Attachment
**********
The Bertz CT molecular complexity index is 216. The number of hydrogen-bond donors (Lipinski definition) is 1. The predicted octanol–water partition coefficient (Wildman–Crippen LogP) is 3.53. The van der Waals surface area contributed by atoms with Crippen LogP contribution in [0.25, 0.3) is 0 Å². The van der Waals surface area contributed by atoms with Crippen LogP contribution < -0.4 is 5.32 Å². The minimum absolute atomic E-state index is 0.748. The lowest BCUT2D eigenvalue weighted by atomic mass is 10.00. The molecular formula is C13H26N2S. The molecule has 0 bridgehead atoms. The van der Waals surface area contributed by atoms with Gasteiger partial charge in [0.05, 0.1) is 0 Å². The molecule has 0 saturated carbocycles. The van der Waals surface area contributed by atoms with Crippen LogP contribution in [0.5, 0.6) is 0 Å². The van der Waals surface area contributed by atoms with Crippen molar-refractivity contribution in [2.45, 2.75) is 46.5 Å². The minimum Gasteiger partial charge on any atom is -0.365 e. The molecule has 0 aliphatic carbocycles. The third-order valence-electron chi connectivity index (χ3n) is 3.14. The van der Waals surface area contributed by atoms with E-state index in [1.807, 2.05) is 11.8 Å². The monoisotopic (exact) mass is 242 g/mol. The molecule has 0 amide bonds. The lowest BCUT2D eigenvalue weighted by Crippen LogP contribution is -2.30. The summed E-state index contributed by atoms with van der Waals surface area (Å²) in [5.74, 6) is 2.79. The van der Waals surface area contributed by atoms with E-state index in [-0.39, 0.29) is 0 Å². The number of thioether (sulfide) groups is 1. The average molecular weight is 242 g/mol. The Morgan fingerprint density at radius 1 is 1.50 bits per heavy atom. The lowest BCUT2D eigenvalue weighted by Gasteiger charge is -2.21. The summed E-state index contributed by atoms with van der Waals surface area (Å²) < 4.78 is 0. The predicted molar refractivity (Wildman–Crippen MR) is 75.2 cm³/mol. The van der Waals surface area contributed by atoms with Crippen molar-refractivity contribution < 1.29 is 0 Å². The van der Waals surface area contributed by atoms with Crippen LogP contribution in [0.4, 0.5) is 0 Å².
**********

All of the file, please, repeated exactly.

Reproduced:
The Bertz CT molecular complexity index is 216. The number of hydrogen-bond donors (Lipinski definition) is 1. The predicted octanol–water partition coefficient (Wildman–Crippen LogP) is 3.53. The van der Waals surface area contributed by atoms with Crippen LogP contribution in [0.25, 0.3) is 0 Å². The van der Waals surface area contributed by atoms with Crippen LogP contribution < -0.4 is 5.32 Å². The minimum absolute atomic E-state index is 0.748. The lowest BCUT2D eigenvalue weighted by atomic mass is 10.00. The molecular formula is C13H26N2S. The molecule has 0 bridgehead atoms. The van der Waals surface area contributed by atoms with Gasteiger partial charge in [0.05, 0.1) is 0 Å². The molecule has 0 saturated carbocycles. The van der Waals surface area contributed by atoms with Crippen LogP contribution in [0.5, 0.6) is 0 Å². The van der Waals surface area contributed by atoms with Crippen molar-refractivity contribution in [2.45, 2.75) is 46.5 Å². The minimum Gasteiger partial charge on any atom is -0.365 e. The molecule has 0 aliphatic carbocycles. The third-order valence-electron chi connectivity index (χ3n) is 3.14. The van der Waals surface area contributed by atoms with E-state index in [1.807, 2.05) is 11.8 Å². The monoisotopic (exact) mass is 242 g/mol. The molecule has 0 amide bonds. The lowest BCUT2D eigenvalue weighted by Crippen LogP contribution is -2.30. The summed E-state index contributed by atoms with van der Waals surface area (Å²) in [5.74, 6) is 2.79. The van der Waals surface area contributed by atoms with E-state index in [-0.39, 0.29) is 0 Å². The number of thioether (sulfide) groups is 1. The average molecular weight is 242 g/mol. The Morgan fingerprint density at radius 1 is 1.50 bits per heavy atom. The lowest BCUT2D eigenvalue weighted by Gasteiger charge is -2.21. The summed E-state index contributed by atoms with van der Waals surface area (Å²) < 4.78 is 0. The predicted molar refractivity (Wildman–Crippen MR) is 75.2 cm³/mol. The van der Waals surface area contributed by atoms with Crippen molar-refractivity contribution < 1.29 is 0 Å². The van der Waals surface area contributed by atoms with Crippen LogP contribution in [0.4, 0.5) is 0 Å².